When the Austin City Council returns from its July break, it will take up a proposal by Mayor Steve Adler to create a task force to look into the factors that drive residents from their neighborhoods in search of new places to live.
It’s a bold idea, which if done right would help Austin navigate vexing challenges the city faces from rapid growth and the vestiges of segregation and gentrification.
Without a focus on displacement, even well-intentioned policies aimed at helping families stay in their neighborhoods and schools could go awry with unintended consequences that decrease affordable housing stock and force low- and moderate-income families out of the central city — if not out of Austin altogether.
Adler’s approach acknowledges a missing quotient in the way the city has done business across various platforms, including zoning, demolition practices and affordable housing initiatives – actions that were taken without the benefit of data that evaluated displacement factors upfront.
The mayor cited recent issues raised about CodeNext, the proposed overhaul of the city’s land-use rules, saying that a discussion surfacing “is the worry about whether increased unit density, increased size density, up-zoning,” and other changes will lead to displacement.
Certainly, it would be wise to have data regarding displacement – who benefits and who loses — prior to the city passing a new zoning code, rather than ignore consequences or let them to play out willy-nilly.
The reasons for overhauling the zoning code have been well-documented by Adler and other city leaders: The city needs a 21st-century, simplified land-use code to effectively manage Austin’s rapid growth. That includes, Adler told us, a code that accommodates construction of 135,000 apartments and homes Austin will need over the next decade to meet population growth.
If evaluated strictly from a supply-and-demand perspective, CodeNext would generate tens of thousands more homes that likely would be more affordable than otherwise might be available. But without displacement data, the city and the public would not know the full impact of such zoning, including new zoning to accommodate more housing on smaller lots. The city would not know the extent of displacement on Austin residents, public schools or the city’s cultural vibrancy.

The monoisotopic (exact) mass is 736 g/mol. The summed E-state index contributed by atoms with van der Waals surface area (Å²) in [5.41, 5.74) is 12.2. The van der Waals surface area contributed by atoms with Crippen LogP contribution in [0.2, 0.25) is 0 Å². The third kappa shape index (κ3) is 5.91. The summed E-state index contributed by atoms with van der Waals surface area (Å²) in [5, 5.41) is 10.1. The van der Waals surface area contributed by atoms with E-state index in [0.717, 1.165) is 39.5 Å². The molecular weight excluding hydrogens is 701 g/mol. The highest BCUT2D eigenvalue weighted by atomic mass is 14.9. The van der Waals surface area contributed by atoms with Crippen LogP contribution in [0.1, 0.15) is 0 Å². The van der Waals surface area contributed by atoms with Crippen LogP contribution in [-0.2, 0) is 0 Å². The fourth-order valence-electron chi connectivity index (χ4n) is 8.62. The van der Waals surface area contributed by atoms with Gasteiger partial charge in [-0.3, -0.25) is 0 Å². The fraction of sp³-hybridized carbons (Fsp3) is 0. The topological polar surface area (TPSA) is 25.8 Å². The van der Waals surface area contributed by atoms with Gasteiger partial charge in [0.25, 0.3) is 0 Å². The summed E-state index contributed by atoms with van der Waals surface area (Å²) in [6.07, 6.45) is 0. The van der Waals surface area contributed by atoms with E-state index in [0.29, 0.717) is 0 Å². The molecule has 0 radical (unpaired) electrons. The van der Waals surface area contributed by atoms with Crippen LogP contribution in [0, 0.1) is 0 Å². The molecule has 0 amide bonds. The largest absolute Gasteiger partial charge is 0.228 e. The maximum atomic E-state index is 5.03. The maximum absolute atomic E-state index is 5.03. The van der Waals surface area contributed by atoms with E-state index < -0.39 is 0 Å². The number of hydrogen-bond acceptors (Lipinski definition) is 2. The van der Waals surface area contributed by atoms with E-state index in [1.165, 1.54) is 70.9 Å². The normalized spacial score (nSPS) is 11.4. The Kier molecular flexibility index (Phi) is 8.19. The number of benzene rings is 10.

Such displacement has a financial cost. When the Austin school district loses students, it loses money. School officials point to the city’s high cost of housing as a primary reason the district is losing enrollment as families seek cheaper housing elsewhere. Will CodeNext drive more of those families out of the school district?
Given those factors, it would be wise to scrutinize much closer the new code’s up-zoning on much of East Austin — and sections of Brentwood, Crestview, Allandale, Rosedale, Bouldin Creek, Hancock and other areas that traditionally have been home to lower- to upper-income families.
Certainly, East Austin, undergoing rapid gentrification, could have benefited from a displacement task force several decades ago, when it was targeted for redevelopment. Building with higher density — and with more housing on smaller lots — there has produced thousands more homes that are affordable compared with their downtown or West Austin counterparts.
But those trends have driven out many working-class and lower-income African-Americans and Latinos as their once-affordable properties have been bulldozed, redeveloped and renovated for higher-income residents. That is evident in skyrocketing rents, property taxes and sales prices for single-family homes.
A displacement task force ideally would prevent the city from glossing over such matters in CodeNext. But the group’s work also could be useful in addressing similar problems in existing policies.
We point to the city’s list of rental properties that repeatedly violate city code, which is aimed at pressuring landlords to repair properties. Despite good intentions, the city’s actions have hurt many low-income families and workers, who are being displaced when landlords sell those affordable apartments because they are unwilling or unable to pay for repairs or fines imposed by the city for code violations.
Consider that the city’s list has become a valuable tool for out-of-state real estate speculators, who use it to identify and acquire central city properties that have stacked up code violations and fines. Once those properties change hands, they are renovated or rebuilt to house higher-income residents. That is what happened last year when low-income Hispanic families with children at Blanton Elementary School were evicted from 5020 Manor Road.
A displacement task force could find ways to bring affordable rental properties in compliance with city health and safety rules in a way that does not eliminate affordable housing.
It also could address the displacement of Latino and African-American history in Austin that has happened under city preservation and demolition practices. That imbalance can be seen in the dearth of historic landmarks associated with African-American and Latino properties that are formally recognized by the city. As of last year, just 13 of the city’s 599 historic landmarks were associated with Austin’s Latino community and about 40 with Austin’s black community.
Of course, the devil is in the details. And a task force would be wasteful if it’s product sits on a shelf. Adler says it’s time the city had a data-driven plan. We agree.